- Sunlaw was the most co-operative powerplant or industrial facility in the history of the SCAQMD, its facilities were always open and friendly to inspections, data requests and even going so far as to volunteer data, time and personnel.
- Sunlaw was by far the most aggressive powerplant or industrial facility in the history of the SCAQMD in reducing emissions whether required to or not. I know that you have been the driving force behind this positive attitude not only in thought but in deed.
- I have found Sunlaw, over its entire 16 years of operation, to be scrupulously honest and competent with respect to its emission monitoring equipment, personnel, procedures and use of the highest integrity independent testing companies.
- I also know that the new emission control technology known as SCONOx would not be here today if it had not been developed by you and your team who were unwilling to use old ammonia based polluting technology because of your commitment to clean air.
- The SCONOx technology, as first developed by Sunlaw, demonstrated 2.0 ppm NOX on a 3 hour rolling average basis and was declared to be Best Available Control Technology (BACT). It was declared so twice by the US EPA as being capable of achieving the lowest emission rate for all classes of gas fired turbines. Even more remarkable, these new emission standards were set without the use of ammonia. I am also aware that the SCONOX technology continues to demonstrate thousands of hours of commercial operation at 1.0 ppm or less NOX at numerous installations throughout the United States.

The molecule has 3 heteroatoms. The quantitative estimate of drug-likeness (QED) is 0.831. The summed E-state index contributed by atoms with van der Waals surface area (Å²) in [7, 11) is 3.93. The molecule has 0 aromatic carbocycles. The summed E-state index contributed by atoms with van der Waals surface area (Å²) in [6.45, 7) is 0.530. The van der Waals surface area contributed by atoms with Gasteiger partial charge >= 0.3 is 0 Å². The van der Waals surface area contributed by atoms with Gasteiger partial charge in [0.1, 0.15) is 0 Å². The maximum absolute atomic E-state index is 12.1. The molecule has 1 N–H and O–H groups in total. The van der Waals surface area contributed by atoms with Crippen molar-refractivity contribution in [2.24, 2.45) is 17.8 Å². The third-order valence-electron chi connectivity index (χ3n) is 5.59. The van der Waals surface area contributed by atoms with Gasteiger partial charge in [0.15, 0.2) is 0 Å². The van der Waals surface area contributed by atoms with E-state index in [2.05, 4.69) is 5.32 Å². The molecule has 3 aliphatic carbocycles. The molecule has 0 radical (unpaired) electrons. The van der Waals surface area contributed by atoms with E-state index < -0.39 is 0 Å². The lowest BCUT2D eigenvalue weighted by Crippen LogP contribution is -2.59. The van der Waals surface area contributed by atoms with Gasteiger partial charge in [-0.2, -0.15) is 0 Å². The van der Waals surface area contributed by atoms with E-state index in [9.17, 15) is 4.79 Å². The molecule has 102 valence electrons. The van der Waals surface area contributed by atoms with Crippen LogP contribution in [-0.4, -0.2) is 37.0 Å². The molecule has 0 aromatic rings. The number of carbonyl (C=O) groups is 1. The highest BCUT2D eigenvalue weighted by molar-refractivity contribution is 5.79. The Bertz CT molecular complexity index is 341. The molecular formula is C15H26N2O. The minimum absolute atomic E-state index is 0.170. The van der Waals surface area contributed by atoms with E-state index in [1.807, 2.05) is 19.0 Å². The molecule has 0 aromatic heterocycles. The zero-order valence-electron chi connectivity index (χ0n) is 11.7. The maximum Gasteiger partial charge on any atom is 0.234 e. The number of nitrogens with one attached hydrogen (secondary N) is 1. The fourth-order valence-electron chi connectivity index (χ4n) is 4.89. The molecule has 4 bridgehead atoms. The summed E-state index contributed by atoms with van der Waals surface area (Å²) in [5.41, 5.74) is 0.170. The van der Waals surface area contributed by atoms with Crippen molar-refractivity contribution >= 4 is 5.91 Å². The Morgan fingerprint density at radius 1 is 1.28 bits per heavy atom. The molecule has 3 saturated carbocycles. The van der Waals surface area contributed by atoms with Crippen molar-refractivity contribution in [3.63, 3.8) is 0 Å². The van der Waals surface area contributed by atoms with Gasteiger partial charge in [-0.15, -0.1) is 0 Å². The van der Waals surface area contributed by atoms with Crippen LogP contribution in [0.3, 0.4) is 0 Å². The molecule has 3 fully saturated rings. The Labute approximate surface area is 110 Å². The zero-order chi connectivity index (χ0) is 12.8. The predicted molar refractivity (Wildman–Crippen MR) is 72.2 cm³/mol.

- As I closely followed Sunlaw over the last 10 years, in addition to the subsequent maturity of the SCONOX product, I have concluded that SCONOX has never received credit for the absence of ammonia emissions and subsequent formation of particulates, from power generating facilities, nor the fact that the technology virtually eliminates many other hazardous air pollutants. The reason for such a lack of recognition is a mystery to me, considering the vast amount of data and requests given to the SCAQMD and the US EPA.
- What saddens me most was the failure of the Nueva Azalea Project proposed by Sunlaw. This Project was, by a wide margin, the cleanest powerplant ever proposed in the history of the SCAQMD, and to the best of my knowledge, the cleanest of its type ever proposed in the world.
- If it had been aggressively supported by both the SCAQMD and the California Energy Commission, a new standard for clean power generation would have been set, once again elevating the SCAQMD to the world leader in applying new technologies for cleaner air.
- As Sunlaw closes down their operation, I would like to commend you for your personal and financial commitment (and mostly for your courage) in attempting to develop clean and efficient power generation in southern California and around the world. The SCAQMD is losing a great ally and friend.
I wish you all the best of luck in the future and consider my past relationship with you and your people to be one of the bright spots in my career.